Oxfam says it is "shocked" by new research showing New Zealand's two wealthiest men own as much as the poorest 30 percent of Kiwis combined.
The organisation's report, An Economy for the 99 Percent, was released on Monday at 1pm.
It shows the richest 1 percent of Kiwis possess 20 percent of the country's wealth, while the vast majority - 90 percent - own less than half.
"The gap between the extremely wealthy and the rest of us is greater than we thought, and it's trapping huge numbers of people in poverty and really fracturing our society," says Oxfam executive director Rachel Le Mesurier.
New Zealand's two richest men - Graeme Hart and Richard Chandler - have an estimated $12.8 billion between them, according to the report. Mr Chandler's name popped up in the Panama Papers last year - with his Singapore-based Richard Chandler Corporation using Mossack Fonseca to set up two companies in tax haven the Bahamas.
Ms Le Mesurier says Kiwis love fairness, not inequality, and the Government needs to crack down on tax avoidance to curb it.
"There are significant drivers of this inequality. One of those is that for the extremely wealthy, there is a focus on delivering to shareholders, in many cases at all costs. That can mean avoiding tax or finding loopholes that are legal on the face of it, but not fair.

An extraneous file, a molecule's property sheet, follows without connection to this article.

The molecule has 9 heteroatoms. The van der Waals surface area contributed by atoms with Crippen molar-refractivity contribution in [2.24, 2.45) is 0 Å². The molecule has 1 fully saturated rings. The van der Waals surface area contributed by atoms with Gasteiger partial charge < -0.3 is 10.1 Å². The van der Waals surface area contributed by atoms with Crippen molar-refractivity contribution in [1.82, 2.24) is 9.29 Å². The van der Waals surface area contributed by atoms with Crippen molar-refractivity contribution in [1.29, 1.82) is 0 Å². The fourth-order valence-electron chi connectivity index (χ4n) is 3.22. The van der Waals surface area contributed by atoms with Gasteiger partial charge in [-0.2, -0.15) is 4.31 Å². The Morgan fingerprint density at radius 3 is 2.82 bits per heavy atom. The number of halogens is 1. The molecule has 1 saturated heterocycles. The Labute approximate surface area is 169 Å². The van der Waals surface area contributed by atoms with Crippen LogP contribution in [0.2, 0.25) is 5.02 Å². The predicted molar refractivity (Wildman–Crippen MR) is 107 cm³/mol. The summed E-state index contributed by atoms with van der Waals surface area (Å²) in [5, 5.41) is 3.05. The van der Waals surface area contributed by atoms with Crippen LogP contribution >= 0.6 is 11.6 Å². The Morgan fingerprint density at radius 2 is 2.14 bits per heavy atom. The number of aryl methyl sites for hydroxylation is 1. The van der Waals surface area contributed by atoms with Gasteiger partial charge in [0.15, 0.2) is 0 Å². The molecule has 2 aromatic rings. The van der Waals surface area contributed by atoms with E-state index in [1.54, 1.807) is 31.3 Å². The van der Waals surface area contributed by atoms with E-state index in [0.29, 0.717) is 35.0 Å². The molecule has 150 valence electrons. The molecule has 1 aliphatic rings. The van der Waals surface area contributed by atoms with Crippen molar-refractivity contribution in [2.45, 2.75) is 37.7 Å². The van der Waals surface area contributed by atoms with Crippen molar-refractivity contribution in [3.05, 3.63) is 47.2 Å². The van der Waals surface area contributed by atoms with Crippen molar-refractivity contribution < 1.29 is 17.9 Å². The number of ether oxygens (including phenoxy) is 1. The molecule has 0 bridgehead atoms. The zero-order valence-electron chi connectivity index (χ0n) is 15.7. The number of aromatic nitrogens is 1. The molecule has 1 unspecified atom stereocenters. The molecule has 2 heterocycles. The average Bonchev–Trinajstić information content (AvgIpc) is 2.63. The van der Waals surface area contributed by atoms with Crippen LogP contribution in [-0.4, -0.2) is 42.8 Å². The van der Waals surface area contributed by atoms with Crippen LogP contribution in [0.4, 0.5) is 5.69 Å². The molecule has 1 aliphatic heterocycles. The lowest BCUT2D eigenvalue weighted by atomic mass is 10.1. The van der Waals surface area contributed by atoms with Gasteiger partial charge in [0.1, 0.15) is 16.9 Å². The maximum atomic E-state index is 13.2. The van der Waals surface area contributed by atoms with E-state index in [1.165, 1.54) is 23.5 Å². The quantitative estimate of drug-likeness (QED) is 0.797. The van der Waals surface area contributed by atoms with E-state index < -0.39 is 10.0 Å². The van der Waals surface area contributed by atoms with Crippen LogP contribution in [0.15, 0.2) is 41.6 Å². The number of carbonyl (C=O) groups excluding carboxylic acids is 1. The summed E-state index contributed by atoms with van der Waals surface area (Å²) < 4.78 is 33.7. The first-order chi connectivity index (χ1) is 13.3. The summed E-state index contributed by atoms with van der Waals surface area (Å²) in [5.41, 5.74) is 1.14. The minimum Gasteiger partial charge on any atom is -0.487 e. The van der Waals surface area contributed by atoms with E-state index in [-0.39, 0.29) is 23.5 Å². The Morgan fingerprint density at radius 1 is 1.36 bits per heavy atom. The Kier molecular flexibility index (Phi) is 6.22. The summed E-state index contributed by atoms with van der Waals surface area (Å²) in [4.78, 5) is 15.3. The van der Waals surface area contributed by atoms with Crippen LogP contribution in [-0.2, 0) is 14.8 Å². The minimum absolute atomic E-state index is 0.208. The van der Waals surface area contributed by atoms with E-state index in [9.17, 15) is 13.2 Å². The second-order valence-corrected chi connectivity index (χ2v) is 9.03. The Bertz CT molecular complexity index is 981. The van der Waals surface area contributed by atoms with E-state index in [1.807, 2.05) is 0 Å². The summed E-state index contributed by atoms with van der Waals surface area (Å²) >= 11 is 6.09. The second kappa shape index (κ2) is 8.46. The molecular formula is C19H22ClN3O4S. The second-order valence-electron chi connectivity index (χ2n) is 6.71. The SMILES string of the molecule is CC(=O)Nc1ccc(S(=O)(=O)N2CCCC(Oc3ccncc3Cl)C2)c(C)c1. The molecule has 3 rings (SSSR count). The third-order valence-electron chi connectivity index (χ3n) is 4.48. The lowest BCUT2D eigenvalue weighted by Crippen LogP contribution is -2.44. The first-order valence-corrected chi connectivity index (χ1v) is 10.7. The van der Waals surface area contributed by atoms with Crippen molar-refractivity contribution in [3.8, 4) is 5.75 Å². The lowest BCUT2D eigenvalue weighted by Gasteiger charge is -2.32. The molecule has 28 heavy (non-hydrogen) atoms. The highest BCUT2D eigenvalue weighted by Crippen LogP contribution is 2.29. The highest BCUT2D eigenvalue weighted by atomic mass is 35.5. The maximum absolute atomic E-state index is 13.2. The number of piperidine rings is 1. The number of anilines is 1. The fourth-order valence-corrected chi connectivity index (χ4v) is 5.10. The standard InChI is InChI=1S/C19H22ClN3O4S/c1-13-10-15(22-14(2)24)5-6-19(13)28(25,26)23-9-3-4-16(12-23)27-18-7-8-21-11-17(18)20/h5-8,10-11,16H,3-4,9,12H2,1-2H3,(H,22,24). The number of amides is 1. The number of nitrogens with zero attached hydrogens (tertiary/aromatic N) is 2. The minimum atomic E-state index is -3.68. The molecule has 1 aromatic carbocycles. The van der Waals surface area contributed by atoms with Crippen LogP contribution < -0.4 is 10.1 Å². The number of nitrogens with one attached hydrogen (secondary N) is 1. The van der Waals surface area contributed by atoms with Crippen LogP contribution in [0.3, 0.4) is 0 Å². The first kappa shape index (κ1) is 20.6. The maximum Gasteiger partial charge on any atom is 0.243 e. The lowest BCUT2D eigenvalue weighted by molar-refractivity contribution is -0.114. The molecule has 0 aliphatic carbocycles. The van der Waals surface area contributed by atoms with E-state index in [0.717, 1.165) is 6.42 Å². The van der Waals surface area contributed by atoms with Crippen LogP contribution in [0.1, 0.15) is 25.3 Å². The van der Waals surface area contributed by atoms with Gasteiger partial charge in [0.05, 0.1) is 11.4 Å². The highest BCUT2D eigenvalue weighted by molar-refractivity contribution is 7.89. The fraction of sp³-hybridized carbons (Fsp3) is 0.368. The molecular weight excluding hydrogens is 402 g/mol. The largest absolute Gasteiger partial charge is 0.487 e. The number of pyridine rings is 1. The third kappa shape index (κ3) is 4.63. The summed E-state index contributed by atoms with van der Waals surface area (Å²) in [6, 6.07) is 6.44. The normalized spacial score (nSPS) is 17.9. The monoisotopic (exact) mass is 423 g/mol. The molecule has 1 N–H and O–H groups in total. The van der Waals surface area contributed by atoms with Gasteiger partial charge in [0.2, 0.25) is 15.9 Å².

"That impacts on small businesses who are paying their tax fairly and have to pick up the burden of that."
Figures from Inland Revenue cited in the report show that of the 252 Kiwis worth more than $50 million, a third declared an income of less than $70,000 - where the top income tax rate of 33 percent kicks in.
Oxfam also says big businesses and the "extremely wealthy" are avoiding taxes, keeping wages down and paying producers less.
Critics of the report, such as the pro-business think tank the NZ Initiative, say it's flawed because it compares absolute wealth, not earning potential or incomes.
For example, a recently graduated doctor would have a large student debt, making them poorer than most Kiwis in the eyes of this report.
Statistics NZ in July last year said the richest 10 percent of Kiwis owned 60 percent of the country's wealth, and the richest 1 percent held 18 percent - slightly less than what Oxfam's report claims.
"The IMF themselves have said that this type of gap, and inequality increasing as it is, has a real risk of causing disenfranchised populations - and we've seen that with both Brexit and the Trump election," says Ms Le Mesurier.
Then-Prime Minister John Key said the figures had become worse because "better-off New Zealanders will own assets, particularly houses, and those house prices have been rising".
Previous Statistics NZ reports show between 2003 and 2010, the top 10 percent of Kiwis had around 55 percent of the wealth. This expanded to 60 percent by 2016.
Today's report is released to coincide with the annual meeting of political and business leaders at the World Economic Forum in Davos, Switzerland. Trade Minister Todd McClay is expected to attend.